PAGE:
Aggregation versus biological activity in Gold(I) complexes. An unexplored concept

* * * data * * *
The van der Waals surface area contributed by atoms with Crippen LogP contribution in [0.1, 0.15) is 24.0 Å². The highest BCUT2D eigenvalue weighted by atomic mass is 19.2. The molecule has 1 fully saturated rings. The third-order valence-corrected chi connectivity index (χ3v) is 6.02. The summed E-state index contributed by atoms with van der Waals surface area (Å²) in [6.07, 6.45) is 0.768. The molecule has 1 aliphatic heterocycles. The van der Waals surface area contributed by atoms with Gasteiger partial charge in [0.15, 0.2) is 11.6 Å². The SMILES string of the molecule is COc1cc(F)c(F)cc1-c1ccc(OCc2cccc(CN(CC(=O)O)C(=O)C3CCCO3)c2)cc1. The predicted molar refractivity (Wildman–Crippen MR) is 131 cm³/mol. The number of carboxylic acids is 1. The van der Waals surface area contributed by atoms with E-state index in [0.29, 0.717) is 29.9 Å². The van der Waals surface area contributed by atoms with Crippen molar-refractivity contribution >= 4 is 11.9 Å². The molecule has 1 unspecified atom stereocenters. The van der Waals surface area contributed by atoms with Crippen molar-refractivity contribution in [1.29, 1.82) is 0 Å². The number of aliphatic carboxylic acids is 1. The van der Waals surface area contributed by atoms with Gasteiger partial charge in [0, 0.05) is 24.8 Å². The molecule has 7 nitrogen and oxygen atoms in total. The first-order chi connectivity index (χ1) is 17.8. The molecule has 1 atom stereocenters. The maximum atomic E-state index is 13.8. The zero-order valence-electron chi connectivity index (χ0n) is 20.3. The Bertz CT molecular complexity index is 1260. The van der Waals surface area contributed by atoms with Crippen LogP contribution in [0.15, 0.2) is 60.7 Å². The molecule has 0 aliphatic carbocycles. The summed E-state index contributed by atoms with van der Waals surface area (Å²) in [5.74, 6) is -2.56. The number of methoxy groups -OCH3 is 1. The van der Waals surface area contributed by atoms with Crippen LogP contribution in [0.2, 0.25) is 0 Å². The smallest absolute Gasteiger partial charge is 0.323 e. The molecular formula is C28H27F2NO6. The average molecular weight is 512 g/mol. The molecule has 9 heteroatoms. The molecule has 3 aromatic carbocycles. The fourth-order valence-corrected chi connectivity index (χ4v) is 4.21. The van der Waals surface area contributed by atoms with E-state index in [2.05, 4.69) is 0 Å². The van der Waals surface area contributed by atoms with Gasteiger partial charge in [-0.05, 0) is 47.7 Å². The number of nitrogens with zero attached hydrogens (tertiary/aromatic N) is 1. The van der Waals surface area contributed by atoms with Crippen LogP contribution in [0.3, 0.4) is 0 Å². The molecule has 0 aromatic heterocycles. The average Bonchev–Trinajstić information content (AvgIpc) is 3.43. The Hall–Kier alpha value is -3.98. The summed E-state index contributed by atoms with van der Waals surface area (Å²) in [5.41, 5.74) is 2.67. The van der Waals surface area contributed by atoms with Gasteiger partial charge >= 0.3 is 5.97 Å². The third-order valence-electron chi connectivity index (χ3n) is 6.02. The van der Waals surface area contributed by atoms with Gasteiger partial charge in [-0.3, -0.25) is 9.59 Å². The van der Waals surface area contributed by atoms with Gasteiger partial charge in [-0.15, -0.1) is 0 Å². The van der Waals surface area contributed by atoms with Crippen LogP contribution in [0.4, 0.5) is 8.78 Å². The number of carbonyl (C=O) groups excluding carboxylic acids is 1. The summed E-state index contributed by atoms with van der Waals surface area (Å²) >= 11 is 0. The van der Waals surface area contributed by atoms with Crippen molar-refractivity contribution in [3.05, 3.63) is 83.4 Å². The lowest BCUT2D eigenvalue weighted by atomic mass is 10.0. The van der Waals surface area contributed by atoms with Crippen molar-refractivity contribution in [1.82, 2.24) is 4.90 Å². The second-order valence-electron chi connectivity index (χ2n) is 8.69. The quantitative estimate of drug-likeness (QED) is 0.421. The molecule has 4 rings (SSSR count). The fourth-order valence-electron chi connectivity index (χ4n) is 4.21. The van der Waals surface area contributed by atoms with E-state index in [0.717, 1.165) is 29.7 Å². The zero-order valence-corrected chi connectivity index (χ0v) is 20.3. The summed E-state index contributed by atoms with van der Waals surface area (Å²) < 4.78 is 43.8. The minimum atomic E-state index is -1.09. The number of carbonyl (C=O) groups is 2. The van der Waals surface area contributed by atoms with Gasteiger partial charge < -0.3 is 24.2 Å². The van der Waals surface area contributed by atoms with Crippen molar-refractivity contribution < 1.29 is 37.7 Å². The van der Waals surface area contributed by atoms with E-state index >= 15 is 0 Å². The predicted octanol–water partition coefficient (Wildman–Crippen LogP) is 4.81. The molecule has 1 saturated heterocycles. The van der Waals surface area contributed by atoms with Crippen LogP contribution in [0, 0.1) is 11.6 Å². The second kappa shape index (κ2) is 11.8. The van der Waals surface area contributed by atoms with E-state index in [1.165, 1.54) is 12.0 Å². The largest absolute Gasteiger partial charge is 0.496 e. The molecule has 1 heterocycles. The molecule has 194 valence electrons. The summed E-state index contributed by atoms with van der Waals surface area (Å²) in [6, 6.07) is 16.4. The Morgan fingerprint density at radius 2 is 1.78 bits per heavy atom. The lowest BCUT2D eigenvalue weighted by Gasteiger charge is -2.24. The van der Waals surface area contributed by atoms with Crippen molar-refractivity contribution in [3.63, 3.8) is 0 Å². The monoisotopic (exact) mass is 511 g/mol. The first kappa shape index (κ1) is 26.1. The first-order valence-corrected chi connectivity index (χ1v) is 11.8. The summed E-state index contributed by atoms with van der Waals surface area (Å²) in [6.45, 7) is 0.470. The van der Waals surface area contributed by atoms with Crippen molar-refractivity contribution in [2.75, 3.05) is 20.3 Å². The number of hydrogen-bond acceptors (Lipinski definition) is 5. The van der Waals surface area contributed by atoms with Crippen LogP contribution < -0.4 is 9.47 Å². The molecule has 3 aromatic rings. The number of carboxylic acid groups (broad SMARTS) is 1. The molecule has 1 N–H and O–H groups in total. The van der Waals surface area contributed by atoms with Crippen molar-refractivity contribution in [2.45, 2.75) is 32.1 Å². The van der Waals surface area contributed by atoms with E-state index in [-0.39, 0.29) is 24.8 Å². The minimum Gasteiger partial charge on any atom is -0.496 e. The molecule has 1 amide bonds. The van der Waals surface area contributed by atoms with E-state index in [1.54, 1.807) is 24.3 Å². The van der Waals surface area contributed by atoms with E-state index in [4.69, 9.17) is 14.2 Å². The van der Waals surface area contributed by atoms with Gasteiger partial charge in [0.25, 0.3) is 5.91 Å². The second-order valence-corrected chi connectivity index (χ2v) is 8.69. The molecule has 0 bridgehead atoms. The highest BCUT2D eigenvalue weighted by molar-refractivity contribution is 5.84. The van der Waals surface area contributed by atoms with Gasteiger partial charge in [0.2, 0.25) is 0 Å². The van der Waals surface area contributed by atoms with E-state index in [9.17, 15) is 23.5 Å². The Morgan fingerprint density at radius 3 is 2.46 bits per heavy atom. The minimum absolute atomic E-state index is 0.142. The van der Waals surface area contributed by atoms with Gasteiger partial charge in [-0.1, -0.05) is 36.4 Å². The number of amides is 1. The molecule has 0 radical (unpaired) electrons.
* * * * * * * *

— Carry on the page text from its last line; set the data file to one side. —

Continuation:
he aggregation process of a series of mono- and dinuclear gold(I) complexes containing a 4-ethynylaniline ligand and a phosphane at the second coordination position (PR3-Au-C≡CC6H4-NH2, complexes 1-5, and (diphos)(Au-C≡CC6H4-NH2)2, complexes 6-8), whose biological activity was previously studied by us, has been carefully analyzed through absorption, emission, and NMR spectroscopy, together with dynamic light scattering and small-angle X-ray scattering. These experiments allow us to retrieve information about how the compounds enter the cells. It was observed that all compounds present aggregation in fresh solutions, before biological treatment, and thus they must be entering the cells as aggregates. Inductively coupled plasma atomic emission spectrometry measurements showed that mononuclear complexes are mainly found in the cytosolic fraction; the dinuclear complexes are mainly found in a subsequent fraction composed of nuclei and cytoskeleton. Additionally, dinuclear complex 8 affects the actin aggregation to a larger extent, suggesting a cooperative effect of dinuclear compounds. Copyright (C) 2021 The American Chemical Society

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